Women In The Epic Of Gilgamesh
The Epic of Gilgamesh is an epic poem that was written on 12 tablets. It originated from the ancient Mesopotamia. The story centers on a god-like man called Gilgamesh, king of Uruk, a city he ruled with highhandedness. He killed men through games, test of strength or forced labour and forced their brides to have sex with him on their wedding night. The people’s outcry to the gods for help was honored with the emergence of Enkidu, a primitive man who matches Gilgamesh in strength. The poem pictures Enkidu resisting Gilgamesh in his attempt to forcefully sleep with another bride. Finding him as strong, they became friends and later embarked on a heroic adventure to destroy the demi-god, Humbaba, and the goddess Ishtar which led the gods to vote for the death of Enkidu. Afraid for his life, Gilgamesh embarked on a fruitless journey to discover the secret of immortality. Unarguably, women featured prominently in the poem to make it an epic.
The Young Women (Brides) of Uruk
The poem opens with the tale of unnamed young brides who were subjected to forced sex by Gilgamesh who evokes the powers of “lord’s right” to sleep with them on their wedding night. These set of women are portrayed in this poem as sex objects, vulnerable to abuse owing to the animal instinct of the male sapient.
The Priestess Shamhat
The Priestess Shamhat symbolizes wisdom and learning. She was the one sent to the wild-man, Enkidu to bring him out of wilderness and introduce him to civilization. She employs the tool of sex to accomplish this task. She had sex with Enkidu for seven days and took him through the process of civilization such as imbibing healthy habits, eating human food and having a sense of civic responsibility. Shamhat was used in the poem to convey the seductive power of a woman over men and her ability to influence positive transformation through learned habits. As the poem rightly points out, for instance, Enkidu finds out “that his mind had somehow grown larger, he knew things now that an animal can’t know.” Shamhat plays the role of a positive force that brought knowledge and civilization to a warrior.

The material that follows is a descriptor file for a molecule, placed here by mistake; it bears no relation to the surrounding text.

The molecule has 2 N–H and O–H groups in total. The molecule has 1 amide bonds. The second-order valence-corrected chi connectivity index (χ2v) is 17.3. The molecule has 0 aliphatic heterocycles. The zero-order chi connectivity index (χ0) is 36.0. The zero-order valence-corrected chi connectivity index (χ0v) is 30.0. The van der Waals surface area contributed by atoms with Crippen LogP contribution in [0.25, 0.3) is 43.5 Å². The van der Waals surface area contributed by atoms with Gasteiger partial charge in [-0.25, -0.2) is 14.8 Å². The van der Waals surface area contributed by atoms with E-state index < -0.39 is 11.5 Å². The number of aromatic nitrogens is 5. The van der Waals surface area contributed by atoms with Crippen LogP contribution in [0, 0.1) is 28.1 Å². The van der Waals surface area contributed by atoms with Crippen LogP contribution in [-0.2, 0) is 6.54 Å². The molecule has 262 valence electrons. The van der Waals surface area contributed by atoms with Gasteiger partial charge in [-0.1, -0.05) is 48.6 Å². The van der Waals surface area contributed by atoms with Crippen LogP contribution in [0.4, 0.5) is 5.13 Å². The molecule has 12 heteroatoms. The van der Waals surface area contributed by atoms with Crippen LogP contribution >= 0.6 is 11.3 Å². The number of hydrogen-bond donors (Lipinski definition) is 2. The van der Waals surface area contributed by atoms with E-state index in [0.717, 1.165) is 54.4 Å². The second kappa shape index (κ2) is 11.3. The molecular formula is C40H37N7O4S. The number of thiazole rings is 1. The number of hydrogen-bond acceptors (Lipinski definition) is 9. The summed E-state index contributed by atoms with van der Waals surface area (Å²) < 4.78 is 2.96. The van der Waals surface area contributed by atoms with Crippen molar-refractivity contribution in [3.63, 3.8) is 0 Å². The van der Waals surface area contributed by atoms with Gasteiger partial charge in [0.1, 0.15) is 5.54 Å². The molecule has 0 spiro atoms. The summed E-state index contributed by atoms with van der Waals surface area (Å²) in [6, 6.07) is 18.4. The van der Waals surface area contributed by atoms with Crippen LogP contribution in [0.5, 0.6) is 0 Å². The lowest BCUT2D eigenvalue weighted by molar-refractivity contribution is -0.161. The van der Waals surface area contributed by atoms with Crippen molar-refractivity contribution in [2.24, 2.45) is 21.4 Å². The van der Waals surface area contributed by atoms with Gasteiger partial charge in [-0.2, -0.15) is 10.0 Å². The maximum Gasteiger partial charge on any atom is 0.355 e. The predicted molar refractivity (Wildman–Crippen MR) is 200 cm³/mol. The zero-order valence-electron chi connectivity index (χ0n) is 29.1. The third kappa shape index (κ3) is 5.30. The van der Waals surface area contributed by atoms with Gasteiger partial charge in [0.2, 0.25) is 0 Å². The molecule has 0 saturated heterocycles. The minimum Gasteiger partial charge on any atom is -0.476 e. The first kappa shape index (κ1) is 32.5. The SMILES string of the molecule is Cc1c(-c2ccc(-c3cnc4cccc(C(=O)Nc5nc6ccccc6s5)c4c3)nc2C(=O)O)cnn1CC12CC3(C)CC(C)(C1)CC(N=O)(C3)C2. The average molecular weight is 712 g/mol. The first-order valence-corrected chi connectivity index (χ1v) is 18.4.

The goddess Ishtar
The goddess Ishtar felt humiliated after the king, Gilgamesh, rejected her sex advances because she mistreated her former lovers like Dumuzi. In her fury, she asks her father, Anu, to send the Bull of heaven called Gugalana to carry out vengeance on Gilgamesh. Ishtar represents the dangerous or destroyer nature of a woman in the face of humiliation. The goddess Ishtar offered to make Gilgamesh well respected by all, wealthy, and his kingdom prosperous if he marries her, but became sore angry and destructive when he was turned down.
Shiduri the tavern-keeper
The last woman in Gilgamesh was Shiduri. She symbolizes wisdom and learning in that upon Gilgamesh’s quest for immortality, she offered him knowledge and help. She tried to dissuade him from continuing the fruitless journey while educating him that the nature of man as ordained by the gods was for him to live and die. Women played very important roles in the epic of Gilgamesh to pass across vital principles that are beneficial to human existence.
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